It is important to manage a portfolio in a tax-wise fashion to help maximize your return in the long run. There are several strategies that can be used to do that, here we discuss them.

  • Asset Placement: different asset classes produce different amounts of recurring taxable income with different classifications under the tax code. Common stock dividends are usually treated as “qualifying dividends” if you hold the stock for a certain time (typically 60 days for common stock). They are taxed at the same rate as the capital gains rate that is applicable to your marginal tax bracket (0%, 15% or 20%). Income from REIT’s and bonds is taxed as ordinary income so it may be taxed at a rate as high as 37% (the top bracket in 2018). You can increase tax efficiency by holding those types of asset classes in your tax-deferred or tax-free accounts. Some assets also generate a lot of recurring income in particular natural resources, and alternative investments. Typically, we recommend the following holding order for different asset classes:


Preferred Account Type Note
Natural Resources Tax Deferred High recurring ordinary income
Alternatives Tax Deferred Frequent tax events
International Bonds Tax-Deferred High Income tax free not available
Real Estate Tax-Deferred High income does not qualify for special dividend rate
Bonds Either Can purchase tax-free municipals in a taxable account
International Stock Taxable Dividends not qualified but not as high as other asset-classes
Domestic Large Taxable Dividends taxed as qualified
Domestic Small Taxable Dividend rate low, taxed as qualified.
  • Choosing more efficient vehicles: Mutual funds are not generally tax efficient, they must distribute all, or substantially all (90% or more) of net investment income and at least 98% of capital gain net income to the shareholders annually. Sometimes because of this it might make sense to hold off from investing in a mutual fund during the last 2-3 months of the year. Buying a fund late in the may lead to receiving part of your investment back as a capital gain distribution creating a taxable event. That can happen even if you really have no gain in the fund. Another disadvantage for the mutual fund type investment vehicle is that amounts a mutual fund distributes can be dramatically increased if it suffers a round of shareholder redemptions. When that happens fund, managers may have to sell highly appreciated stock to fund the redemptions with the resulting capital gains that are realized distributed to the existing shareholders that are left behind. Exchange Traded Funds (ETF’s) do not have to distribute their gains to shareholders, they can be retained, reinvested with the gains reflected in increased share price for the ETF. ETF shares are also do not have the disadvantage that mutual funds have with redemptions; ETF shares are not redeemed instead they are sold on markets like a stock instead of the shares being wiped out by a mutual fund company they are purchased by someone else. If you are in a higher marginal tax bracket, ETF’s may be the preferred investment vehicle.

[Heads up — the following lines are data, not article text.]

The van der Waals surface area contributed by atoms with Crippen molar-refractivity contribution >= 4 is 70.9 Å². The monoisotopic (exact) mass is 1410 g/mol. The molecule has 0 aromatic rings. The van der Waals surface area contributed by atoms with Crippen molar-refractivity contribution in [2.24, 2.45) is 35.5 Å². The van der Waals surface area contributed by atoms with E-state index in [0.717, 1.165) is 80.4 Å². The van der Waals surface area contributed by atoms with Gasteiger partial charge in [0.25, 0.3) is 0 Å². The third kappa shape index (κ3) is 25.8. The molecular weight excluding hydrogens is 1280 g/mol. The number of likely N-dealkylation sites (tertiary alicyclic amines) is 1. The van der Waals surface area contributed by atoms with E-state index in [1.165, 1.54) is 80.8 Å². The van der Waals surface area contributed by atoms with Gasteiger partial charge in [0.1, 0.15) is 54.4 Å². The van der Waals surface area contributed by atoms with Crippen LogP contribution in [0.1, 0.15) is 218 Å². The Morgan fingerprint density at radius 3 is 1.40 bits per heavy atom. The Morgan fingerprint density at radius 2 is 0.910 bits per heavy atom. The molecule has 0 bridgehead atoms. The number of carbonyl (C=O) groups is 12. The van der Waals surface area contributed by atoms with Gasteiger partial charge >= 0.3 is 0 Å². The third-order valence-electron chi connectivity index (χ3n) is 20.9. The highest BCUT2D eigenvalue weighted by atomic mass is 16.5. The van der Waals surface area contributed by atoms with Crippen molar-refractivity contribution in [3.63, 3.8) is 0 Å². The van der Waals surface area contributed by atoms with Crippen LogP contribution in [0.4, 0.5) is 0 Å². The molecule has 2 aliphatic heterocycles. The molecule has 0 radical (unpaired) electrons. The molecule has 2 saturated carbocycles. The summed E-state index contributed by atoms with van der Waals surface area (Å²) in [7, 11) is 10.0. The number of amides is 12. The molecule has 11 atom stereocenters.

• Proper bond selection: Bonds can be held in either taxable or tax deferred accounts. If they are held in a taxable account and you are in a high marginal bracket you can purchase municipal bonds therefore we are relatively indifferent to which account should hold them. It is important to know what your marginal bracket is to determine if the tax equivalent yield for a municipal bond is at least as high as the yield on taxable bonds.
  • Capturing losses: Capturing losses may not always provide the benefit one imagines. When you sell an investment that has declined from it’s purchase price to a lower value, if you sell at the lower value and use the proceeds to purchase another investment that investment will have a cost basis that equals the value at which you sold the losing stock or fund. If the new investment appreciates back to the original value of the first investment and you sell you have now paid tax on a gain that equaled the prior loss. Therefore, capturing losses is really only a deferral of taxation. In effect your real gain from the transaction is only on the earnings you received on the money you did not pay in taxes. Capturing losses does make sense in some circumstance thought for example if you want to offset gains in the same year and there is a good chance you might be in a lower tax bracket in the future possibly due to retirement or a reduction in tax rates (as we just experienced).

Knowing what tax bracket, you are in and in particular what marginal bracket you are in is important in determining which strategies are most useful to improve the net after tax return for your portfolio. Proper tax management of a portfolio can improve your net return (after expenses and taxes). Some estimate that your realized return can be as much as .25% higher annually.

Stephen C. Craffen